Choose goodness

JUST BE - Bernadette Sembrano (The Philippine Star) - March 16, 2014 - 12:00am

Better wages for construction workers, produce coal from biomass and employment opportunities for laid-off sales attendants. These are just some of the objectives of my classmates enrolled in the social entrepreneurship course at the Ateneo School of Government. Meanwhile, our little company — Be Good Store’s advocacy is simple: Choose goodness.  

Technically, this is my first venture into business where I’m really studying the numbers. It’s common sense, profitability=sustainability. The first company we set up was inspired by an advocacy to make good quality books accessible. We didn’t have a feasibility study then, but I was content just to be able to cover the operating expense — cost of rent, electricity and salary of our store manager.  

This time, I’m back on the drawing board, and obviously, we need to raise targets beyond just being able to pay for OPEX (operating expense). 

The whole exercise of setting up a business is very challenging, not to mention stressful. Beyond setting up the physical store and picking up supplies, looking for staff, what’s gruesome is accounting for the inventory. For the first few weeks, my sister-in-law Missy and I had to pay for unaccounted inventory right from our own pockets. In short, abonado.

Then we learned to fine tune the process a bit to track the inventory, etc. We had to list down everything.  On our first bazaar, we were relieved that we got our numbers right. Whew. Alleluia! 

If you ask me if this business was worth our time — on the aspect of it being financially rewarding vis-a-vis the stress we get from it — I can’t give a definitive yes for now. In moments that I get tired setting it up, I tell myself that I need to go back to the communities that inspired us to set up this business in the first place.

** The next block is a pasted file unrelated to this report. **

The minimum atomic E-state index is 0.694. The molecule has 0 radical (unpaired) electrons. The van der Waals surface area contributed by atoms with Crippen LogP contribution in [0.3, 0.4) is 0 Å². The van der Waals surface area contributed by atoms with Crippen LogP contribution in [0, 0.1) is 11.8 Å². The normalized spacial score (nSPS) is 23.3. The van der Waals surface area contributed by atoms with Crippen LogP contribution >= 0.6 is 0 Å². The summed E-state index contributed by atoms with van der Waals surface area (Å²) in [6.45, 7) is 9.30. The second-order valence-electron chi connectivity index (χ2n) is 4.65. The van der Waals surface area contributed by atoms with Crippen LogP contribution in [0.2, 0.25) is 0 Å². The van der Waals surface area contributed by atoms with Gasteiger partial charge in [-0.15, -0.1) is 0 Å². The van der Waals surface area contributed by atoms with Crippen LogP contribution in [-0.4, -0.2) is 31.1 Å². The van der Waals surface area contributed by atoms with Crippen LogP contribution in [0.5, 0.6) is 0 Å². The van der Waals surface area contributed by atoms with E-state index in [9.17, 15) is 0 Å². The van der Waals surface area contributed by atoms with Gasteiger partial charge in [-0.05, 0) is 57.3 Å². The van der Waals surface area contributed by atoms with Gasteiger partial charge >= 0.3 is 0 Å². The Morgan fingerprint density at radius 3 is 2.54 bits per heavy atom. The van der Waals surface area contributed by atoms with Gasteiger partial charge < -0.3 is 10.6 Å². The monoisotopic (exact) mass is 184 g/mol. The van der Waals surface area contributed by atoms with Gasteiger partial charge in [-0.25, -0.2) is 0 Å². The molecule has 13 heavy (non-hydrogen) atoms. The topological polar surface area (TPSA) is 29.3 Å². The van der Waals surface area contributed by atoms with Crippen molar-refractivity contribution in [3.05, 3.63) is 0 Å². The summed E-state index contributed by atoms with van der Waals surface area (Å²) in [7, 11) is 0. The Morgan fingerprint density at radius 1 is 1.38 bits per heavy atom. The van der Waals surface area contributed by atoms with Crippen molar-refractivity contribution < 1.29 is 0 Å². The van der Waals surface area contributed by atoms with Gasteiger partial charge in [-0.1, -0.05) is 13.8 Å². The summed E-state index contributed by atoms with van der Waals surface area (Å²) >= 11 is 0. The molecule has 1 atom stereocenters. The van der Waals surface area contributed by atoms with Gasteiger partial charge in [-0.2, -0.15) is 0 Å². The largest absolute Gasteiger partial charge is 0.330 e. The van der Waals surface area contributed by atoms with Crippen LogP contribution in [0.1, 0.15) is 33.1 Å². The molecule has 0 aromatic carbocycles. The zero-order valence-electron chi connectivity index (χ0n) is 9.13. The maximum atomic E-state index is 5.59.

In our trips to the provinces, oftentimes, I encounter farming communities. One such community is Davao Oriental hit by Typhoon Pablo in 2012. Amidst the devastation, I learned that there was a company that sold chili powder, “dumang,” as the locals call it.  I bought several bottles of dumang, and gave them away to my friends who run a restaurant at ABS-CBN, and to some executives. I hoped that they would like it and order from the community.  

Christmas is also the perfect occasion for me to support products that benefit communities. A few years ago, I bought coco sugar from a cooperative in Mindanao and my entire family helped me place them in glass containers to give away as Christmas presents.

This year, we give friends Tabang shirts to benefit communities affected by Typhoon Yolanda. I’m not saying that we are generous people, but only to stress that others if not majority of Filipinos have done the same thing, especially during time of need. What the Be Good Store hopes to achieve is for goods that benefit communities be available to a greater number of people.

Working on this little project, I have encountered generous people who share their talent and knowledge to help make the humble business work. There are also many companies and organizations that have gone ahead with sourcing from farming communities, and they inspire me.

When asked if this company is non-profit, my quick answer is: It’s for profit, but it’s about sharing the wealth. 

At the end of the day, my belief is, we can make an impact on other’s lives, if we simply and consciously choose what is good for yourself and good for others. 

If you have products sourced and made by cooperative groups, maybe we can carry them in our store. There will be a next batch of social entrepreneurship seminars beginning May 24. Please get in touch with moneacelineyap@gmail.com for details. 

(Please e-mail me at bsaguinaldo@yahoo.com.ph.)

ATENEO SCHOOL OF GOVERNMENT BE GOOD STORE COMMUNITIES DAVAO ORIENTAL MINDANAO MISSY AND I TYPHOON PABLO TYPHOON YOLANDA WHAT THE BE GOOD STORE
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